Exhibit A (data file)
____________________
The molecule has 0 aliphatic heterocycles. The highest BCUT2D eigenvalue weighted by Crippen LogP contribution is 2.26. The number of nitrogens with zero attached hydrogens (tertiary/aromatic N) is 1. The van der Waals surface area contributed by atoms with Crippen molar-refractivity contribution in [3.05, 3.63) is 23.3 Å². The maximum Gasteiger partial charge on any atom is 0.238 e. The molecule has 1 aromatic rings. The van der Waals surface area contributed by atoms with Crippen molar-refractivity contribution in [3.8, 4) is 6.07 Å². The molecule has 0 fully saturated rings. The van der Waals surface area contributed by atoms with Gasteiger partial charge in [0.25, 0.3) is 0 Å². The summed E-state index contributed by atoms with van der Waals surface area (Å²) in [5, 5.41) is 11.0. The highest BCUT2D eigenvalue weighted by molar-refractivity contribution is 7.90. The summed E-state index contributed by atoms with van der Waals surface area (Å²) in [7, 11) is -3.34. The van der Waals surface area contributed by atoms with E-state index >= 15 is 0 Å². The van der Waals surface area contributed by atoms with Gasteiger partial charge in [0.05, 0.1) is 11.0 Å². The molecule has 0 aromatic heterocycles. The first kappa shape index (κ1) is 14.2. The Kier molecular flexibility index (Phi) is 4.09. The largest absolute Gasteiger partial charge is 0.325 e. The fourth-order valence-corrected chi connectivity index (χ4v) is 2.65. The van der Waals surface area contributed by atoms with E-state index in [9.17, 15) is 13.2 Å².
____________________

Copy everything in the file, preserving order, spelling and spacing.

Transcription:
The molecule has 0 aliphatic heterocycles. The highest BCUT2D eigenvalue weighted by Crippen LogP contribution is 2.26. The number of nitrogens with zero attached hydrogens (tertiary/aromatic N) is 1. The van der Waals surface area contributed by atoms with Crippen molar-refractivity contribution in [3.05, 3.63) is 23.3 Å². The maximum Gasteiger partial charge on any atom is 0.238 e. The molecule has 1 aromatic rings. The van der Waals surface area contributed by atoms with Crippen molar-refractivity contribution in [3.8, 4) is 6.07 Å². The molecule has 0 fully saturated rings. The van der Waals surface area contributed by atoms with Gasteiger partial charge in [0.25, 0.3) is 0 Å². The summed E-state index contributed by atoms with van der Waals surface area (Å²) in [5, 5.41) is 11.0. The highest BCUT2D eigenvalue weighted by molar-refractivity contribution is 7.90. The summed E-state index contributed by atoms with van der Waals surface area (Å²) in [7, 11) is -3.34. The van der Waals surface area contributed by atoms with E-state index >= 15 is 0 Å². The van der Waals surface area contributed by atoms with Gasteiger partial charge in [0.05, 0.1) is 11.0 Å². The molecule has 0 aromatic heterocycles. The first kappa shape index (κ1) is 14.2. The Kier molecular flexibility index (Phi) is 4.09. The largest absolute Gasteiger partial charge is 0.325 e. The fourth-order valence-corrected chi connectivity index (χ4v) is 2.65. The van der Waals surface area contributed by atoms with E-state index in [9.17, 15) is 13.2 Å².